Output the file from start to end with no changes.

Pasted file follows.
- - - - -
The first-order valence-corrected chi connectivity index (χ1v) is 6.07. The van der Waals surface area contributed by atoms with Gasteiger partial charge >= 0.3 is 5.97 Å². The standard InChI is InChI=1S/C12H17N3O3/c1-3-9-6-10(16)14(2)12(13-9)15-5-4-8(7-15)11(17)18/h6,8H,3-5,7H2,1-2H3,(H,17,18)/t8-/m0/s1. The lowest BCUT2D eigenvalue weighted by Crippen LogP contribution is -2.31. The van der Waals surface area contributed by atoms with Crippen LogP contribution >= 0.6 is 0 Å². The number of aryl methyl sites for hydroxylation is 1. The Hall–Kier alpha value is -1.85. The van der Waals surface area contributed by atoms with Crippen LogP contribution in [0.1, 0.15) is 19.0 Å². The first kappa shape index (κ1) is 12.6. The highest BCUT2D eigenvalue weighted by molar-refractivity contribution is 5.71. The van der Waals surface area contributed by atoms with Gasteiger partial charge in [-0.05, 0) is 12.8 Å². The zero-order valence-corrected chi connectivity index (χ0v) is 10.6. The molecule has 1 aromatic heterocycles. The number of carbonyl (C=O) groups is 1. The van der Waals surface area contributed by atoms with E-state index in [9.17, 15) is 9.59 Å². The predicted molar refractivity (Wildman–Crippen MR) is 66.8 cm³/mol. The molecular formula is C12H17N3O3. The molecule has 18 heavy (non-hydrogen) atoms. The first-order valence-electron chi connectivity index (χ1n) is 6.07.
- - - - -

The first-order valence-corrected chi connectivity index (χ1v) is 6.07. The van der Waals surface area contributed by atoms with Gasteiger partial charge >= 0.3 is 5.97 Å². The standard InChI is InChI=1S/C12H17N3O3/c1-3-9-6-10(16)14(2)12(13-9)15-5-4-8(7-15)11(17)18/h6,8H,3-5,7H2,1-2H3,(H,17,18)/t8-/m0/s1. The lowest BCUT2D eigenvalue weighted by Crippen LogP contribution is -2.31. The van der Waals surface area contributed by atoms with Crippen LogP contribution >= 0.6 is 0 Å². The number of aryl methyl sites for hydroxylation is 1. The Hall–Kier alpha value is -1.85. The van der Waals surface area contributed by atoms with Crippen LogP contribution in [0.1, 0.15) is 19.0 Å². The first kappa shape index (κ1) is 12.6. The highest BCUT2D eigenvalue weighted by molar-refractivity contribution is 5.71. The van der Waals surface area contributed by atoms with Gasteiger partial charge in [-0.05, 0) is 12.8 Å². The zero-order valence-corrected chi connectivity index (χ0v) is 10.6. The molecule has 1 aromatic heterocycles. The number of carbonyl (C=O) groups is 1. The van der Waals surface area contributed by atoms with E-state index in [9.17, 15) is 9.59 Å². The predicted molar refractivity (Wildman–Crippen MR) is 66.8 cm³/mol. The molecular formula is C12H17N3O3. The molecule has 18 heavy (non-hydrogen) atoms. The first-order valence-electron chi connectivity index (χ1n) is 6.07.